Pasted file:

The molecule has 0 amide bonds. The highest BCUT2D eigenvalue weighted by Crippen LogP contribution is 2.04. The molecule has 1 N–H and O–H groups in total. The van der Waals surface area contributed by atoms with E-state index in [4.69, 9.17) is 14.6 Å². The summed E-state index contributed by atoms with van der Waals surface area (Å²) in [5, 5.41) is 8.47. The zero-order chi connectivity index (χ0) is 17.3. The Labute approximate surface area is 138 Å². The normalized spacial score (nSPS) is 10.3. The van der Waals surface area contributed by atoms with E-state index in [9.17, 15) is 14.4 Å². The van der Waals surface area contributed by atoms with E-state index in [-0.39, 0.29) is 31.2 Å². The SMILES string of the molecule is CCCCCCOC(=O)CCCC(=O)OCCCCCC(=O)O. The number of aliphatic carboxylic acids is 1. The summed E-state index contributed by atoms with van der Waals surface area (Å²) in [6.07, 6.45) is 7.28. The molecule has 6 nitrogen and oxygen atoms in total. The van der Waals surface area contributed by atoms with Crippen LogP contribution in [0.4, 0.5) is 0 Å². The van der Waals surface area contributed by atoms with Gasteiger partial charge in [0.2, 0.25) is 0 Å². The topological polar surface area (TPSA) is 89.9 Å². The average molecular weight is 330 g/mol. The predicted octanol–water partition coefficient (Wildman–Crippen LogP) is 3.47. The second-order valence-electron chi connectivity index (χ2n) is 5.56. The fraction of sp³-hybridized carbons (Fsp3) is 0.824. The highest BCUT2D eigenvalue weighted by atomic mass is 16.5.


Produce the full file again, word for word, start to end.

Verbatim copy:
The molecule has 0 amide bonds. The highest BCUT2D eigenvalue weighted by Crippen LogP contribution is 2.04. The molecule has 1 N–H and O–H groups in total. The van der Waals surface area contributed by atoms with E-state index in [4.69, 9.17) is 14.6 Å². The summed E-state index contributed by atoms with van der Waals surface area (Å²) in [5, 5.41) is 8.47. The zero-order chi connectivity index (χ0) is 17.3. The Labute approximate surface area is 138 Å². The normalized spacial score (nSPS) is 10.3. The van der Waals surface area contributed by atoms with E-state index in [9.17, 15) is 14.4 Å². The van der Waals surface area contributed by atoms with E-state index in [-0.39, 0.29) is 31.2 Å². The SMILES string of the molecule is CCCCCCOC(=O)CCCC(=O)OCCCCCC(=O)O. The number of aliphatic carboxylic acids is 1. The summed E-state index contributed by atoms with van der Waals surface area (Å²) in [6.07, 6.45) is 7.28. The molecule has 6 nitrogen and oxygen atoms in total. The van der Waals surface area contributed by atoms with Crippen LogP contribution in [0.4, 0.5) is 0 Å². The van der Waals surface area contributed by atoms with Gasteiger partial charge in [0.2, 0.25) is 0 Å². The topological polar surface area (TPSA) is 89.9 Å². The average molecular weight is 330 g/mol. The predicted octanol–water partition coefficient (Wildman–Crippen LogP) is 3.47. The second-order valence-electron chi connectivity index (χ2n) is 5.56. The fraction of sp³-hybridized carbons (Fsp3) is 0.824. The highest BCUT2D eigenvalue weighted by atomic mass is 16.5.